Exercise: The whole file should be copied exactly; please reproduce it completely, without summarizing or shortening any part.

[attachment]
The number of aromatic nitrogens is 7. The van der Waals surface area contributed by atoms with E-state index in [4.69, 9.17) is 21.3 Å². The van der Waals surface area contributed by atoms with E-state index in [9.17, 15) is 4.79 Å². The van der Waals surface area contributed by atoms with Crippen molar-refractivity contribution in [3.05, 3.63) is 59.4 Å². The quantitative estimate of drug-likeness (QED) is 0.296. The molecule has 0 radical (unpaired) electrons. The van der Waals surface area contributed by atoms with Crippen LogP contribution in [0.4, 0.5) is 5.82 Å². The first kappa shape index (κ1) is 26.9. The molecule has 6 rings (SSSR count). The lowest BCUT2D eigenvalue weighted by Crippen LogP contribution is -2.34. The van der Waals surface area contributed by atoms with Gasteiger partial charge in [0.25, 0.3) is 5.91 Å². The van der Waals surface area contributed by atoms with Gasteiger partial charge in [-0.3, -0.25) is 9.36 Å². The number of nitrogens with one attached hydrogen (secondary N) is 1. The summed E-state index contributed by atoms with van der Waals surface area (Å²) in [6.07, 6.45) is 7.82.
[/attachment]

The number of aromatic nitrogens is 7. The van der Waals surface area contributed by atoms with E-state index in [4.69, 9.17) is 21.3 Å². The van der Waals surface area contributed by atoms with E-state index in [9.17, 15) is 4.79 Å². The van der Waals surface area contributed by atoms with Crippen molar-refractivity contribution in [3.05, 3.63) is 59.4 Å². The quantitative estimate of drug-likeness (QED) is 0.296. The molecule has 0 radical (unpaired) electrons. The van der Waals surface area contributed by atoms with Crippen LogP contribution in [0.4, 0.5) is 5.82 Å². The first kappa shape index (κ1) is 26.9. The molecule has 6 rings (SSSR count). The lowest BCUT2D eigenvalue weighted by Crippen LogP contribution is -2.34. The van der Waals surface area contributed by atoms with Gasteiger partial charge in [0.25, 0.3) is 5.91 Å². The van der Waals surface area contributed by atoms with Gasteiger partial charge in [-0.3, -0.25) is 9.36 Å². The number of nitrogens with one attached hydrogen (secondary N) is 1. The summed E-state index contributed by atoms with van der Waals surface area (Å²) in [6.07, 6.45) is 7.82.